- Externally - All emissions equipment was disabled, but left in place. This
included the EGR, AIR system, EFE and ported vacuum
system.
- Removed the cat and installed a true dual exhaust system,
actually a '74 L-82 system.
- Left the primary metering rods and jets stock
- Changed the secondary metering rods and rod hanger, rods
gave richer mid-range and hanger was higher causing the
rods to lift earlier.
- Converted vacuum advance to manifold vacuum and
recurved distributor advance to '70 LT-1 specs.
The throttle response of this engine was instantanous and it pulled hard to 6500 rpm which was my self set limit. The engine looked dead stock, original air cleaner, ignition shielding, emissions equipment, etc. It still idled very smoothly and had great low end torque. I am not a big fan of aftermarket equipment. Most of the aftermarket equipment manufacturers cannot afford to put the engineering into their equipment that GM can. My experience is that aftermarket stuff usually comprimises drivability for top end power and you may not even see any improvement there.
My $.02 worth.
Good Luck,
Mike
 

OldSkool

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Joined
Jul 21, 2005
Messages
51
Location
Newport, RI
Thanks for all the info, now I know where I need to start if I were to get into this project.

MMM, I have to say I disagree w/you about aftermarket parts, but I have to give you credit for getting such good results using factory parts. Almost anyone can get good results w/aftermarket parts, but it takes hard work to do it w/stock stuff.

One more question: would I be better off starting w/a L-82 car, or does it even matter?
 

Glensgages

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757
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State-of-Confusion
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Black '82 Coupe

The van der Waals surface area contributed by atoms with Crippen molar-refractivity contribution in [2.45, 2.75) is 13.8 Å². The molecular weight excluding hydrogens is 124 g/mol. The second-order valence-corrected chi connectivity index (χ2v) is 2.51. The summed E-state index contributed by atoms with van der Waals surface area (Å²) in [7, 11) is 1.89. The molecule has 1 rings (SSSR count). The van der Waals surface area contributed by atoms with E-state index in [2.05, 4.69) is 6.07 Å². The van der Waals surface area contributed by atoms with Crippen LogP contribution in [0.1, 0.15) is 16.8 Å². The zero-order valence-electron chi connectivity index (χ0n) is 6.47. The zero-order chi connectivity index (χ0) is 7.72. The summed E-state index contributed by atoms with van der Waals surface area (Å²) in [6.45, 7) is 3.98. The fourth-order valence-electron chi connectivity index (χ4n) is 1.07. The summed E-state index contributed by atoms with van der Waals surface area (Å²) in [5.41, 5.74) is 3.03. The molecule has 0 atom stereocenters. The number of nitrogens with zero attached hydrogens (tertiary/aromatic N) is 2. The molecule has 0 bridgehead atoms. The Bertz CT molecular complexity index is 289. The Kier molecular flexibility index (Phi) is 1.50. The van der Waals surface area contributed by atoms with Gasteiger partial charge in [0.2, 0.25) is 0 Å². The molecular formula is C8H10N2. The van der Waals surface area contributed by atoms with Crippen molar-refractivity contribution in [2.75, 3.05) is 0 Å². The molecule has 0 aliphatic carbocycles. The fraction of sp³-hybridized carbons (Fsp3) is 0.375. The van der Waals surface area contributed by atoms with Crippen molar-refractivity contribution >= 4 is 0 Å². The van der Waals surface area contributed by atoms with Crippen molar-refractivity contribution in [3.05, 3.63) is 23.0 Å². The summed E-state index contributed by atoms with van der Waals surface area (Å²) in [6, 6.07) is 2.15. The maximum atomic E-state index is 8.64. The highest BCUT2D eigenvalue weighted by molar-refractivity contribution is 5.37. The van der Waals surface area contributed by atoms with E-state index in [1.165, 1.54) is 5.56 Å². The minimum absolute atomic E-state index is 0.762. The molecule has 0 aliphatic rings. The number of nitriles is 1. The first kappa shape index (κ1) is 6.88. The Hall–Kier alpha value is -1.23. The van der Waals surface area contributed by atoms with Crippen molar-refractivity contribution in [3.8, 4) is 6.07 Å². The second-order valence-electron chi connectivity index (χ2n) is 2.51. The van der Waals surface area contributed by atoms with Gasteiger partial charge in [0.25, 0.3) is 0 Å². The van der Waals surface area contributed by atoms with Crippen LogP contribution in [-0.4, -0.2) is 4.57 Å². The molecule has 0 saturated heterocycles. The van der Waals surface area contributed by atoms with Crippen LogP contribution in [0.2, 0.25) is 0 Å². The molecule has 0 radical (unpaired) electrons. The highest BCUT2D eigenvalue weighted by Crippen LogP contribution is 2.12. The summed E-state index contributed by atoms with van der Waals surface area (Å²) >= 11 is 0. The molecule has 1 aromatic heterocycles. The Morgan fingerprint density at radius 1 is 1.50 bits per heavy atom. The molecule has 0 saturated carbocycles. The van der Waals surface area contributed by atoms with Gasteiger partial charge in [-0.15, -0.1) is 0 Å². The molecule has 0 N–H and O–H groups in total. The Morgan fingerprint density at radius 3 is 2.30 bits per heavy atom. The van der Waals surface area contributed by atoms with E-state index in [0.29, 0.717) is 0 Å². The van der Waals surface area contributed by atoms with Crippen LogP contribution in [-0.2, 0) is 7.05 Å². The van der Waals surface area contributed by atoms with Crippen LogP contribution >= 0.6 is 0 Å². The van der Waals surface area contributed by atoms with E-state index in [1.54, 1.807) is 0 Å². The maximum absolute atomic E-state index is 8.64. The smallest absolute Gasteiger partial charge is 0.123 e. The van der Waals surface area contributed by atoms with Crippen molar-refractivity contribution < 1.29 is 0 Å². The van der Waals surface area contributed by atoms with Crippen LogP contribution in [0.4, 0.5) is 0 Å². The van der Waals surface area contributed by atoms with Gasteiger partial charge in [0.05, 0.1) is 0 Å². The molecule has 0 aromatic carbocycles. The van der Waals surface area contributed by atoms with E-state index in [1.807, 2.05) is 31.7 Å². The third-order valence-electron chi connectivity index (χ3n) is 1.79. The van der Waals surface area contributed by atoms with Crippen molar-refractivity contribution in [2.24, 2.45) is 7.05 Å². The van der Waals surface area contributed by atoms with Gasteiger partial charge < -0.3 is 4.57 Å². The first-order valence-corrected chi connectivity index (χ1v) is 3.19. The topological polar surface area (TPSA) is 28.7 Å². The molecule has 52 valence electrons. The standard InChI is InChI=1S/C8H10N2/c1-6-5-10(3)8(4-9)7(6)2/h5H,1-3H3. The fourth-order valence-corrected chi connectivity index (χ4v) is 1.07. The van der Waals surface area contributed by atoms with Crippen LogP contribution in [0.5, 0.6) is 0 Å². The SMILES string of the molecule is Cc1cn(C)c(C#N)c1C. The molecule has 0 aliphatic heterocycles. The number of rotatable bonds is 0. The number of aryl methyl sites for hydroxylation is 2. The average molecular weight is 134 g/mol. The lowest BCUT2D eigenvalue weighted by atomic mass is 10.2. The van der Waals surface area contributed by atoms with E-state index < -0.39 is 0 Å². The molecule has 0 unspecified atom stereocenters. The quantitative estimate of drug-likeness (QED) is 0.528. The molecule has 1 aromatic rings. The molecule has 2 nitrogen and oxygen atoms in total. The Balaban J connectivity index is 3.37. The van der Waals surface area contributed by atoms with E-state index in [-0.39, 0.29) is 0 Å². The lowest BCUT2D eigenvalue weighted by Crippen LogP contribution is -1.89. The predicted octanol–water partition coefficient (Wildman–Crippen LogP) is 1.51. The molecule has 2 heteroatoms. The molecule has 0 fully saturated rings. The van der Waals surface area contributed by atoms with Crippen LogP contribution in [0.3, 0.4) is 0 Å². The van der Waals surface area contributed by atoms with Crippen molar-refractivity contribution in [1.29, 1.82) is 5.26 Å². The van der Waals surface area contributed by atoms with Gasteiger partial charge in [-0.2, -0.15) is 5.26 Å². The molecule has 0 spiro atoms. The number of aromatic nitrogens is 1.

OldSkool said:
One more question: would I be better off starting w/a L-82 car, or does it even matter?

I'd think, since you are considering a stick-shift car, the L-48s may've come with a wide-ratio transmission, while the L-82s may've come with a close-ratio gear-box:
I believe automatics of that era were equipped with THM350s for L-48s, and THM400s for L-82s.

L-82s generally had forged pistons, 4-bolt blocks, and steel crankshafts;
L-48s generally had cast pistons, 2-bolt blocks, and cast-iron cranks.....
either bottom-end will survive what you'll do to it, running 13s, but if you decide that only 12's will do, you'll be pushing the boundaries of what it'll take.
 

Glensgages

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Black '82 Coupe
L48 said:
Everything I have read about the '75 indicates the automatic L48 had a 400 tranny. Mine does. I can't speak for the later years.
I have no-reason to doubt that.....
wasn't exactly 'sure' WHEN the THM400 was an L-82-only piece, but thought it was in the '75-'76 range.
:beer

Pretty-sure it was THM350/L-48 by '77-'78, though:
a buddy looked-over a very low-mileage '77 L-48 that had the 'supposedly-original' transmission, that was a THM350.....
 

ernbuild

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Joined
Mar 30, 2004
Messages
82
Location
BRISBANE/AUSTRALIA
Corvette
91/ZR1
L82s a great start

OldSkool said:
Hypothetical question here.

I don't yet have a Vette, but I'm considering getting a C3. I don't know a heck of alot about them, so I'm trying to do some research. I know alot of them were relatively underpowered, and since I don't believe in slow Vettes (or stock 350's!), I'd definitely be modding it. While not as fast as I'd ultimately like to go, I think that running in the 13's is respectable, and not too crazy a goal.

Say I had a '75 or '76 L-82 with a 4-speed. What would I need to do to get it to break into the 13's in the 1/4? Now I know these engines only came with about 200hp, but if I'm not mistaken, the L-82 has a 4-bolt block, higher compression, and better heads (2.02) than the L-48. Please correct me if I'm wrong, btw.